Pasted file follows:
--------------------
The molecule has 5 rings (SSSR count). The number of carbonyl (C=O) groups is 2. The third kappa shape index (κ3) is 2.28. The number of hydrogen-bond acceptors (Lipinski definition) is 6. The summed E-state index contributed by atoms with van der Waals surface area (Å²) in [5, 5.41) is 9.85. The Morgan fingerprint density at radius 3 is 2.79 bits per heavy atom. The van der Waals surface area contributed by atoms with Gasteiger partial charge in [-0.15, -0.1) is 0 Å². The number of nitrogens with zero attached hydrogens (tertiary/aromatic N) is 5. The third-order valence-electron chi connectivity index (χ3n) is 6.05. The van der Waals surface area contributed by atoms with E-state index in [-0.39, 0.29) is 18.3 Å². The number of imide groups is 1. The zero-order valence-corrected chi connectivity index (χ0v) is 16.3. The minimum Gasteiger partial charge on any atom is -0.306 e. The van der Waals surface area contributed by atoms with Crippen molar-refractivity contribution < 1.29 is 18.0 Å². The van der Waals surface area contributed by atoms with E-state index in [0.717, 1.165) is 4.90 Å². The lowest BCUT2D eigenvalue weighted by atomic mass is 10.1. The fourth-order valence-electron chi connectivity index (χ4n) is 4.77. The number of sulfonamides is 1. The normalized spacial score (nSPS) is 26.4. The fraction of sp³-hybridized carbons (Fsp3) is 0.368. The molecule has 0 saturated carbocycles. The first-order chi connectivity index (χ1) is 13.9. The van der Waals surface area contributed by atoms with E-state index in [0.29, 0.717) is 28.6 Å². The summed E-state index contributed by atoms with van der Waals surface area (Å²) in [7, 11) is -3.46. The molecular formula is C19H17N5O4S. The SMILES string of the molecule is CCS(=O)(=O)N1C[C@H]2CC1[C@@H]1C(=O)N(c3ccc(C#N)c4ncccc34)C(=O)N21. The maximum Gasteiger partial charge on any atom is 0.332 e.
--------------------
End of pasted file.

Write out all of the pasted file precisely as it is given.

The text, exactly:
The molecule has 5 rings (SSSR count). The number of carbonyl (C=O) groups is 2. The third kappa shape index (κ3) is 2.28. The number of hydrogen-bond acceptors (Lipinski definition) is 6. The summed E-state index contributed by atoms with van der Waals surface area (Å²) in [5, 5.41) is 9.85. The Morgan fingerprint density at radius 3 is 2.79 bits per heavy atom. The van der Waals surface area contributed by atoms with Gasteiger partial charge in [-0.15, -0.1) is 0 Å². The number of nitrogens with zero attached hydrogens (tertiary/aromatic N) is 5. The third-order valence-electron chi connectivity index (χ3n) is 6.05. The van der Waals surface area contributed by atoms with E-state index in [-0.39, 0.29) is 18.3 Å². The number of imide groups is 1. The zero-order valence-corrected chi connectivity index (χ0v) is 16.3. The minimum Gasteiger partial charge on any atom is -0.306 e. The van der Waals surface area contributed by atoms with Crippen molar-refractivity contribution < 1.29 is 18.0 Å². The van der Waals surface area contributed by atoms with E-state index in [0.717, 1.165) is 4.90 Å². The lowest BCUT2D eigenvalue weighted by atomic mass is 10.1. The fourth-order valence-electron chi connectivity index (χ4n) is 4.77. The number of sulfonamides is 1. The normalized spacial score (nSPS) is 26.4. The fraction of sp³-hybridized carbons (Fsp3) is 0.368. The molecule has 0 saturated carbocycles. The first-order chi connectivity index (χ1) is 13.9. The van der Waals surface area contributed by atoms with E-state index in [0.29, 0.717) is 28.6 Å². The summed E-state index contributed by atoms with van der Waals surface area (Å²) in [7, 11) is -3.46. The molecular formula is C19H17N5O4S. The SMILES string of the molecule is CCS(=O)(=O)N1C[C@H]2CC1[C@@H]1C(=O)N(c3ccc(C#N)c4ncccc34)C(=O)N21. The maximum Gasteiger partial charge on any atom is 0.332 e.